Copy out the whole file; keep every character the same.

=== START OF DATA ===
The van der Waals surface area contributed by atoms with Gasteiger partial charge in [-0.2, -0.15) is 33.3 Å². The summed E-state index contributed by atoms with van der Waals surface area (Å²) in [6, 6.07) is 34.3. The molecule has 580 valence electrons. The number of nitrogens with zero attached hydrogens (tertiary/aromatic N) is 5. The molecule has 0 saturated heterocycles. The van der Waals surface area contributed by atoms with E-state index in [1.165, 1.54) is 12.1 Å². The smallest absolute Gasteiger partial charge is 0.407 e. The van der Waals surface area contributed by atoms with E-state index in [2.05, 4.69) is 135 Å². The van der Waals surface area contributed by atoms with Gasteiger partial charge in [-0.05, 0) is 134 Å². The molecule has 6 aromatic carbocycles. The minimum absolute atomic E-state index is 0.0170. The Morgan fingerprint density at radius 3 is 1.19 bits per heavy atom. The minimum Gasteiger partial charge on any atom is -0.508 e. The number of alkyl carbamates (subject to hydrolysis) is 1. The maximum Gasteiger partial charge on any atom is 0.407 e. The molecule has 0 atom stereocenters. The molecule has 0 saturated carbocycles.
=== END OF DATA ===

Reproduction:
The van der Waals surface area contributed by atoms with Gasteiger partial charge in [-0.2, -0.15) is 33.3 Å². The summed E-state index contributed by atoms with van der Waals surface area (Å²) in [6, 6.07) is 34.3. The molecule has 580 valence electrons. The number of nitrogens with zero attached hydrogens (tertiary/aromatic N) is 5. The molecule has 0 saturated heterocycles. The van der Waals surface area contributed by atoms with E-state index in [1.165, 1.54) is 12.1 Å². The smallest absolute Gasteiger partial charge is 0.407 e. The van der Waals surface area contributed by atoms with E-state index in [2.05, 4.69) is 135 Å². The van der Waals surface area contributed by atoms with Gasteiger partial charge in [-0.05, 0) is 134 Å². The molecule has 6 aromatic carbocycles. The minimum absolute atomic E-state index is 0.0170. The Morgan fingerprint density at radius 3 is 1.19 bits per heavy atom. The minimum Gasteiger partial charge on any atom is -0.508 e. The number of alkyl carbamates (subject to hydrolysis) is 1. The maximum Gasteiger partial charge on any atom is 0.407 e. The molecule has 0 atom stereocenters. The molecule has 0 saturated carbocycles.